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Established around the mid 16th Century during the Ayutthaya era, Chachoengsao was initially used as a recruiting ground for the armed forces but today it’s primarily an animated market town with a locally famous temple and a good floating market.
Scenically set on the Bang Pakong River, 24km upstream of the river mouth where it empties out into the Gulf of Thailand, Chachoengsao is best known as home to the bustling Wat Sothon Wararam Worawihan (Wat Sothon to friends), which is home to a highly revered Buddha image. If you’re in Chachoengsao on the weekend, don’t miss a visit to the temple as it gets pretty hectic on Saturdays and Sundays.
The other main attraction of the province, Bang Khla floating market, is set also on the Bang Pakong River, but well to the east of the provincial capital. Given the location, it sees very few foreign visitors, so if you’re in town, be sure to make the effort to go take a look—it is a simple bus ride from downtown to reach..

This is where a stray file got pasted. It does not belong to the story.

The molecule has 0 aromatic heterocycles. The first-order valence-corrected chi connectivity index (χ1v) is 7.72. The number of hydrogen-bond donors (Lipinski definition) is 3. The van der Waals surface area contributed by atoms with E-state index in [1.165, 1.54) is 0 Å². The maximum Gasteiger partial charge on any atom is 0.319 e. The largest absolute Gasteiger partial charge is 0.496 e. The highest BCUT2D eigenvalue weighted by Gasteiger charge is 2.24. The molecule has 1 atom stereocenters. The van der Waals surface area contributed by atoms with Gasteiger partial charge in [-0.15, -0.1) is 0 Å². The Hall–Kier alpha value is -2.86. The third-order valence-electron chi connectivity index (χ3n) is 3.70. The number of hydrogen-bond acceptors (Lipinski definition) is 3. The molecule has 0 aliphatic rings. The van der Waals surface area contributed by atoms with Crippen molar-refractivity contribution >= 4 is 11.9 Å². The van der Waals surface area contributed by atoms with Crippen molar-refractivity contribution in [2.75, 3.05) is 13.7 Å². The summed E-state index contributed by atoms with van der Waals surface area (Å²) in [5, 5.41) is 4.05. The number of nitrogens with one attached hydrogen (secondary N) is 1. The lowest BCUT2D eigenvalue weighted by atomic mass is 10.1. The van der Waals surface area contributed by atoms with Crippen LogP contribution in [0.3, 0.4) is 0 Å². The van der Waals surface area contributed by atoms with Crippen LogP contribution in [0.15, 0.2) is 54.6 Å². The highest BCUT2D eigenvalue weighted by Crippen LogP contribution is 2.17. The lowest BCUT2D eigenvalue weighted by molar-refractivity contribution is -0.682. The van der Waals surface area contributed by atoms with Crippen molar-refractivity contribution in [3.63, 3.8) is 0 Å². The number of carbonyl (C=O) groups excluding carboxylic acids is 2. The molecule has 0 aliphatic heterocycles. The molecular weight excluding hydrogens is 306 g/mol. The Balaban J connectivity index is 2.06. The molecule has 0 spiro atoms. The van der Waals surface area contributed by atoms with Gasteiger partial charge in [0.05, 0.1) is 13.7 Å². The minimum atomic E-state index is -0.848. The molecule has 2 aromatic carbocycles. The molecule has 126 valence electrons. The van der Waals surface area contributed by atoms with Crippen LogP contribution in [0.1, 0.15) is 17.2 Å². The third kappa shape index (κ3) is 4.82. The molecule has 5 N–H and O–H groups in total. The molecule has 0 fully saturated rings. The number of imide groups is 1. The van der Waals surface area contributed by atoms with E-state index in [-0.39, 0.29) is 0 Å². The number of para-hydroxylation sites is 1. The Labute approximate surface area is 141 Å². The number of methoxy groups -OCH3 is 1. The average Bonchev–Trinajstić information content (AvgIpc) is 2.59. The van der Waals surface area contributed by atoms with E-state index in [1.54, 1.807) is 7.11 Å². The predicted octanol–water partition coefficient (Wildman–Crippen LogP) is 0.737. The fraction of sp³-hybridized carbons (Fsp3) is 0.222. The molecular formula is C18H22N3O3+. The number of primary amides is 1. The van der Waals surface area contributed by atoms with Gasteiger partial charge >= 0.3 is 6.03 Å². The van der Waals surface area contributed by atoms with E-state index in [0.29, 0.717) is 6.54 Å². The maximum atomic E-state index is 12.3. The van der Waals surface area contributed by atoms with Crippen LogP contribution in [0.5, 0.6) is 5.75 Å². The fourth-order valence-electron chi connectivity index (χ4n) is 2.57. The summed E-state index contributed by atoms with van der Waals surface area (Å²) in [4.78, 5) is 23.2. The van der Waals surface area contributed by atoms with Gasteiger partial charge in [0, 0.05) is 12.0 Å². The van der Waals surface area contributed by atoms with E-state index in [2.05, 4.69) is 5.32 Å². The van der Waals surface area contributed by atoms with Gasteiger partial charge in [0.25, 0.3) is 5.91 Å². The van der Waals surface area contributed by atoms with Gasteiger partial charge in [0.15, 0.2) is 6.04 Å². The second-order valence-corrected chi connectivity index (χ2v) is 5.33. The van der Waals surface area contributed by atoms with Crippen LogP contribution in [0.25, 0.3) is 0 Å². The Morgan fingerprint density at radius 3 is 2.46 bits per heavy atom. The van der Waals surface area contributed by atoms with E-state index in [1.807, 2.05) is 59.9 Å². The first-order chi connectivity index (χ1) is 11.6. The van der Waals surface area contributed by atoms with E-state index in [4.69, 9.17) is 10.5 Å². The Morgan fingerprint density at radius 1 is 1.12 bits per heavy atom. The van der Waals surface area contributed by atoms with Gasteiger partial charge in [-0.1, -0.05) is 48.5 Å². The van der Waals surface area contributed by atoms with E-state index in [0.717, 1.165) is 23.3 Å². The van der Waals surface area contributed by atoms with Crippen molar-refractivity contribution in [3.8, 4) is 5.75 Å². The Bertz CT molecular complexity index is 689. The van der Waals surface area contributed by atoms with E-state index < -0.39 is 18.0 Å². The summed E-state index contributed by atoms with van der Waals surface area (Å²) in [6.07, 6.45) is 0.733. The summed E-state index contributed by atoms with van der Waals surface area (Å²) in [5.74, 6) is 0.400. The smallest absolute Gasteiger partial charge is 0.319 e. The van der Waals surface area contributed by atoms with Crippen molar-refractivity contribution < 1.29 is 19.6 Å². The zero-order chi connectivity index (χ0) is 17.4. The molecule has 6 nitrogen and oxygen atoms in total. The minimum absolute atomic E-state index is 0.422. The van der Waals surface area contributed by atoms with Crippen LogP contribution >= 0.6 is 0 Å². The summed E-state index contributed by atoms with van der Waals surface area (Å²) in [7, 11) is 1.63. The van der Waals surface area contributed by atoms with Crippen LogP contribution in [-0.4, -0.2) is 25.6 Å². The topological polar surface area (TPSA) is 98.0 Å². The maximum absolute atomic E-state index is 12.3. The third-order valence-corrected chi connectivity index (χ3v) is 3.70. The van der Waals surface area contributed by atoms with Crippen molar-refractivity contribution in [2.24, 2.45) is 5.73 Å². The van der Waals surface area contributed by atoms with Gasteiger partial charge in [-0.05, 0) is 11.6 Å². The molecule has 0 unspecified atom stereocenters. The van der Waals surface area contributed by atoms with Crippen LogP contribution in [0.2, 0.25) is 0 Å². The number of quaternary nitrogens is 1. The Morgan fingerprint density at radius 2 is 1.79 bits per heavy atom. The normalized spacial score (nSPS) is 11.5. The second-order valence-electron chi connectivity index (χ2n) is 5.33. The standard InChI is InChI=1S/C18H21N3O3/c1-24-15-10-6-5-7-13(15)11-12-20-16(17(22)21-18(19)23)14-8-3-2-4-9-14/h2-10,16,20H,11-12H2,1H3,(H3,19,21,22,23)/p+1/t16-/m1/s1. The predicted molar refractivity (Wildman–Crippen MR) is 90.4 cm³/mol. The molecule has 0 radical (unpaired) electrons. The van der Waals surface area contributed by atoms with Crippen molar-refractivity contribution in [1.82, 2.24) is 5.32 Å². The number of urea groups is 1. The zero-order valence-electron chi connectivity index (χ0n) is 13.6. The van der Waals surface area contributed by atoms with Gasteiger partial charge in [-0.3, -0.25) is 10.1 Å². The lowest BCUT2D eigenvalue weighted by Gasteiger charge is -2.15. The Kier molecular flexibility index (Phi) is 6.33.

Other attractions in Chachoengsao are pretty low key. Just to the north of the bridge on Panich Rd there are two sois running off to the right, both of which have good examples of traditional Thai wooden houses and the end of the second soi you’ll find a popular fishing spot from where there are decent views of the riverfront. Also on Panich Rd, mainly between Santirart and Prampracha Roads you’ll see some old attractive shopfronts. They sit in stark contrast to the concrete blockhouse style of more recent additions to the street.
Around 700 metres south of town, you can see the remnants of the walls of the old Chachoengsao fort which have been preserved in a public park of sorts. It is an easy walk to the fort and a pleasant way of killing some time if you’re waiting for the train before moving on.
Chachoengsao also seems to have a disproportionate number of food stalls for its size making it easy to spend much of the day sampling market and street food.
The river setting is scenic and an afternoon stroll down the boardwalk is a pleasant way to round off the day, making this a suitable destination for those looking for a slice of "real Thailand" — though be warned, very little English is spoken.